Job-hunting this fall? Don’t forget that the smallest details can really make a difference in this tough job market. While you polish up your resume to include all your newest achievements, consider communicating your most passive qualities with these equally meek font selections:
Calibri is the default font in all Microsoft Word products, so if you’ve updated your resume since 2007 in Microsoft Word you’re likely already using Calibri! That’s great. Keeping the Calibri font tells your future employer that you have no intention of ever changing anything in the office. Things are fine as they are, so embrace the Calibri default setting in your word processor today.
Arial, a cheaper knock-off of the much loved Helvetica font, gained popularity when Microsoft decided not to pay steeper licensing fees to include Helvetica in its suite of products. Using Arial for your resume is a great way to let your future boss know you’re probably not the best person for the position, but that you undervalue your skills enough to never negotiate for higher pay or benefits. This show of docility should be enough to make you the candidate of choice for this dead-end job. Thanks, Arial!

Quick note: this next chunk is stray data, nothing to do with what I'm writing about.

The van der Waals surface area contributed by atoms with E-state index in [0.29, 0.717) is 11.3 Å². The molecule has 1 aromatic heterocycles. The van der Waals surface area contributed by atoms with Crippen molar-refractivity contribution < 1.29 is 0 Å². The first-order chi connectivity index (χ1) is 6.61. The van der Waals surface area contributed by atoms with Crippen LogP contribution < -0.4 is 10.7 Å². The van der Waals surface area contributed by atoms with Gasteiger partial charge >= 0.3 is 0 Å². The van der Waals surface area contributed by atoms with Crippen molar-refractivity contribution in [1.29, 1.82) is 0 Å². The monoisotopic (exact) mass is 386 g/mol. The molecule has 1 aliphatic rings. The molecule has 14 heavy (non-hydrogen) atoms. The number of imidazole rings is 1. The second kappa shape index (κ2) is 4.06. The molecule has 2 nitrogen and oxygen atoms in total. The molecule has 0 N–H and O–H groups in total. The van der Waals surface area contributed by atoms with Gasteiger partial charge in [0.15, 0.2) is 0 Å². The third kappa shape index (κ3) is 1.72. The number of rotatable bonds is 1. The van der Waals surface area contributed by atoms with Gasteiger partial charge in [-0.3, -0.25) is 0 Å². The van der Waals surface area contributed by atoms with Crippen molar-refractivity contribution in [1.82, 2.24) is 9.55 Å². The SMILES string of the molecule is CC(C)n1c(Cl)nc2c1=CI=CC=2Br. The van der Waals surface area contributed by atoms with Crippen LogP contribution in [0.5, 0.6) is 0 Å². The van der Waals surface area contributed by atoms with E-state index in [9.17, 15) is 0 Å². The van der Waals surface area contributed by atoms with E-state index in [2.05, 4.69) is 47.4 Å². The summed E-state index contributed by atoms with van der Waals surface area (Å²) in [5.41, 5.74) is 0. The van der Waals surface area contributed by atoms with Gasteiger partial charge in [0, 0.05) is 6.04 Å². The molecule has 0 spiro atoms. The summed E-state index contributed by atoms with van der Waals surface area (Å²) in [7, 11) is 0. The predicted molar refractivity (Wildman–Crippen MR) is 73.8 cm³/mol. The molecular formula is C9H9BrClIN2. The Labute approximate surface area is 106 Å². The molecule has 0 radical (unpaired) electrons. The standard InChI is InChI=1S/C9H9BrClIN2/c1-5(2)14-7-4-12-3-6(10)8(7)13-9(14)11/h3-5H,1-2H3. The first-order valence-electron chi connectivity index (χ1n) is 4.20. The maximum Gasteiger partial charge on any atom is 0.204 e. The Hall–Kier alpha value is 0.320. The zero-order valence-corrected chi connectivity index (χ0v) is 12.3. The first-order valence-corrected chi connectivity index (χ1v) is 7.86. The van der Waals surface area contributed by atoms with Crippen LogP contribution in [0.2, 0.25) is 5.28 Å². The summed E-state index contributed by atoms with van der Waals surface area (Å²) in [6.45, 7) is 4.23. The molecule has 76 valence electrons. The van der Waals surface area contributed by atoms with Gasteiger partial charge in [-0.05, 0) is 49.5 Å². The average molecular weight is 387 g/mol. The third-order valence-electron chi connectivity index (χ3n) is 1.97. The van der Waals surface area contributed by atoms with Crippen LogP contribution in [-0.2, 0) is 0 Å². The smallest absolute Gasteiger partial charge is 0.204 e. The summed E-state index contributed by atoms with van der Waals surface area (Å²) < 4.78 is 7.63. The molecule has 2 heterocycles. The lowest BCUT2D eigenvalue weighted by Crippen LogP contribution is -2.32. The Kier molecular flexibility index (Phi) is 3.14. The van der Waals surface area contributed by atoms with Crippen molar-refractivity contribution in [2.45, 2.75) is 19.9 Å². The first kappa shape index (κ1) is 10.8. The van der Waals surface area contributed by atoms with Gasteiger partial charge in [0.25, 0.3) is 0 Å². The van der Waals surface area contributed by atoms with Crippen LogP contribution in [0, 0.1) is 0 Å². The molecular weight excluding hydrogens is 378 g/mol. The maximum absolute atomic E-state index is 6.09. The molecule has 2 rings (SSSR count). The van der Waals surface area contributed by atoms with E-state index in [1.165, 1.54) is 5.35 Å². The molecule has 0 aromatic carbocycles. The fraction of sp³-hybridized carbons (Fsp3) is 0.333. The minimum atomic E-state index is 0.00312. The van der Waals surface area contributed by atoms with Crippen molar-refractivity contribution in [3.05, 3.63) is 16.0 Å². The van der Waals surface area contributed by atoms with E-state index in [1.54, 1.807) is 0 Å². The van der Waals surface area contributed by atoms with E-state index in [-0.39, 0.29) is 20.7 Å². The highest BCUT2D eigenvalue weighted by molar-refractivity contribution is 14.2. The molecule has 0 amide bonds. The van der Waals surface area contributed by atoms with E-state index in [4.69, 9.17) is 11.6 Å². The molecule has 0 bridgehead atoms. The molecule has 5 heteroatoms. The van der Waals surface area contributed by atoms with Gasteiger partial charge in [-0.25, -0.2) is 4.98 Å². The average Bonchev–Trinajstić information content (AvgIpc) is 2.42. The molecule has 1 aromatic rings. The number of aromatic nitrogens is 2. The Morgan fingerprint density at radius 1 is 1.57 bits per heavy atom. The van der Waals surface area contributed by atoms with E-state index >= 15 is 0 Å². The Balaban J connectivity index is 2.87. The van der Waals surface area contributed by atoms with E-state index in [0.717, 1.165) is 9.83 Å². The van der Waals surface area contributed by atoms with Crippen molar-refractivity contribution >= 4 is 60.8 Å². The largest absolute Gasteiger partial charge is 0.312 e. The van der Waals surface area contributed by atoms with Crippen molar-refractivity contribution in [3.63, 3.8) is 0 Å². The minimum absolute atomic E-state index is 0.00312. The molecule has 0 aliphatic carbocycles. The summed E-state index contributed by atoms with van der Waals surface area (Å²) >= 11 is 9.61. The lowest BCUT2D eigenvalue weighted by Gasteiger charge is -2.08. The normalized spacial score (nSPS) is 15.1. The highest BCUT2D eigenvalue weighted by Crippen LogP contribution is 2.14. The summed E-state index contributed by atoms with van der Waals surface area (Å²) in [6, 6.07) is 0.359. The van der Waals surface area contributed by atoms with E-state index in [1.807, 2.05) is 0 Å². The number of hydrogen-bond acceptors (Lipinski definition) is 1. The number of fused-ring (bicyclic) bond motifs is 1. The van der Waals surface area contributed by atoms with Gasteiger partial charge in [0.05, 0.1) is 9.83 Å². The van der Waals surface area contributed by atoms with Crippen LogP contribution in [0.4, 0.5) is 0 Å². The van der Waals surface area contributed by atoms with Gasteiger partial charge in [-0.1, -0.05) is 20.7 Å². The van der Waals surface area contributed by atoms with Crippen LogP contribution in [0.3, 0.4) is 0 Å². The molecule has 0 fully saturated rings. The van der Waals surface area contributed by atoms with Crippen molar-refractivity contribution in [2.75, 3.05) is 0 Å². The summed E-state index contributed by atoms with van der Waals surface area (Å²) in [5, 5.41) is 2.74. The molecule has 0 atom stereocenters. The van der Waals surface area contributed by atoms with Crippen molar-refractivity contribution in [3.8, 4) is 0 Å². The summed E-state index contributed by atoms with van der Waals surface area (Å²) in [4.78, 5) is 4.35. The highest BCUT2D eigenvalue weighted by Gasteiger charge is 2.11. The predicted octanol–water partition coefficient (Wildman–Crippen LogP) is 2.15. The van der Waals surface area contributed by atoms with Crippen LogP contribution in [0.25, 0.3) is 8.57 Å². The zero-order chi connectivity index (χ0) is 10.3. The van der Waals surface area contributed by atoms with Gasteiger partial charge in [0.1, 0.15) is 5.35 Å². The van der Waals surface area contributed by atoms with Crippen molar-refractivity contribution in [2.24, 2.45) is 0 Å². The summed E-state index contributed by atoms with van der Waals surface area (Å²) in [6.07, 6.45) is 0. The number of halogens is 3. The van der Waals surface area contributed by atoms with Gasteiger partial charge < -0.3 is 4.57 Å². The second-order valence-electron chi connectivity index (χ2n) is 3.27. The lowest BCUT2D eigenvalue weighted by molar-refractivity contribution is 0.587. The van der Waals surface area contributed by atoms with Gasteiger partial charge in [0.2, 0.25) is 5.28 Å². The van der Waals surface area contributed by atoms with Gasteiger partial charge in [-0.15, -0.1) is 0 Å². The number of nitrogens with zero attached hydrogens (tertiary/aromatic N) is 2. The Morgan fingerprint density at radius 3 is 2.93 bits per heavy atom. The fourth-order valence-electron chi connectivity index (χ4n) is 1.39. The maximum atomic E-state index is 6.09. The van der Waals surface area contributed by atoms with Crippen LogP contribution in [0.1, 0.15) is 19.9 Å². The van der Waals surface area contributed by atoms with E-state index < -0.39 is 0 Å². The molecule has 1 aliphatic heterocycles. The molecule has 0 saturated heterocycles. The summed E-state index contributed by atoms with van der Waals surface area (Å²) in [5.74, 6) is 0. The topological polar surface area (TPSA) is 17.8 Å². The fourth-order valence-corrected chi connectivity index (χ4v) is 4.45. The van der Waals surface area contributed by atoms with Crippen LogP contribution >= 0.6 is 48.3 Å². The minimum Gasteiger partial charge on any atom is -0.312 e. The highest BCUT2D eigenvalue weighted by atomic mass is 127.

3. Times New Roman
Times New Roman was the former default font for Microsoft products until 2007, so using Times New Roman as your resume font is a great way to illustrate your proficiency in dated Windows software that nobody uses anymore, and a lack of proficiency in everything else. Using Times New Roman on your resume will communicate your respect for tradition, and your disinterest in upgrading your software unless forced – two key skills for today’s modern, inefficient workplace.
4. Lucida Handwriting
Lucida Handwriting’s feminine name and cursive script is a great way to remind your potential employers that you’re a woman. Isn’t that enough to get your point across?
These four fonts will whip your resume into shape – the shape of someone bending over and just taking it. Good luck!